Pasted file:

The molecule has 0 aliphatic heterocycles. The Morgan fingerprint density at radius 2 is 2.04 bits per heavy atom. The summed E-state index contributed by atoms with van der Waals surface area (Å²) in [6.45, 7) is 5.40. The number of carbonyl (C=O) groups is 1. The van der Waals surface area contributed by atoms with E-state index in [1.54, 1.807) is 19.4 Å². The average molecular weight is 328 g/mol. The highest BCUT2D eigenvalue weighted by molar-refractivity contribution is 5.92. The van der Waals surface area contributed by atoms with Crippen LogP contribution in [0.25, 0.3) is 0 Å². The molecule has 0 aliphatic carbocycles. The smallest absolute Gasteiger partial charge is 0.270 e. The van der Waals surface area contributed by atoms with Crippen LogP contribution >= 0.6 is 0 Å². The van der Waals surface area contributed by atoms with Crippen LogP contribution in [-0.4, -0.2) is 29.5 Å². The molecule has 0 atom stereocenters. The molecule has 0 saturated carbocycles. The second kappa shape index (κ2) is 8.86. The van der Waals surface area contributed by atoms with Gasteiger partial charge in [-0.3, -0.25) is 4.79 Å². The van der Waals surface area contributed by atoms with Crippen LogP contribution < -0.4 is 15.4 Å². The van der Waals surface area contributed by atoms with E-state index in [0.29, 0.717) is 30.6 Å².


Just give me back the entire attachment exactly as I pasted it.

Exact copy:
The molecule has 0 aliphatic heterocycles. The Morgan fingerprint density at radius 2 is 2.04 bits per heavy atom. The summed E-state index contributed by atoms with van der Waals surface area (Å²) in [6.45, 7) is 5.40. The number of carbonyl (C=O) groups is 1. The van der Waals surface area contributed by atoms with E-state index in [1.54, 1.807) is 19.4 Å². The average molecular weight is 328 g/mol. The highest BCUT2D eigenvalue weighted by molar-refractivity contribution is 5.92. The van der Waals surface area contributed by atoms with Crippen LogP contribution in [0.25, 0.3) is 0 Å². The molecule has 0 aliphatic carbocycles. The smallest absolute Gasteiger partial charge is 0.270 e. The van der Waals surface area contributed by atoms with Crippen LogP contribution >= 0.6 is 0 Å². The van der Waals surface area contributed by atoms with Crippen LogP contribution in [-0.4, -0.2) is 29.5 Å². The molecule has 0 atom stereocenters. The molecule has 0 saturated carbocycles. The second kappa shape index (κ2) is 8.86. The van der Waals surface area contributed by atoms with Gasteiger partial charge in [-0.3, -0.25) is 4.79 Å². The van der Waals surface area contributed by atoms with Crippen LogP contribution < -0.4 is 15.4 Å². The van der Waals surface area contributed by atoms with E-state index in [0.29, 0.717) is 30.6 Å².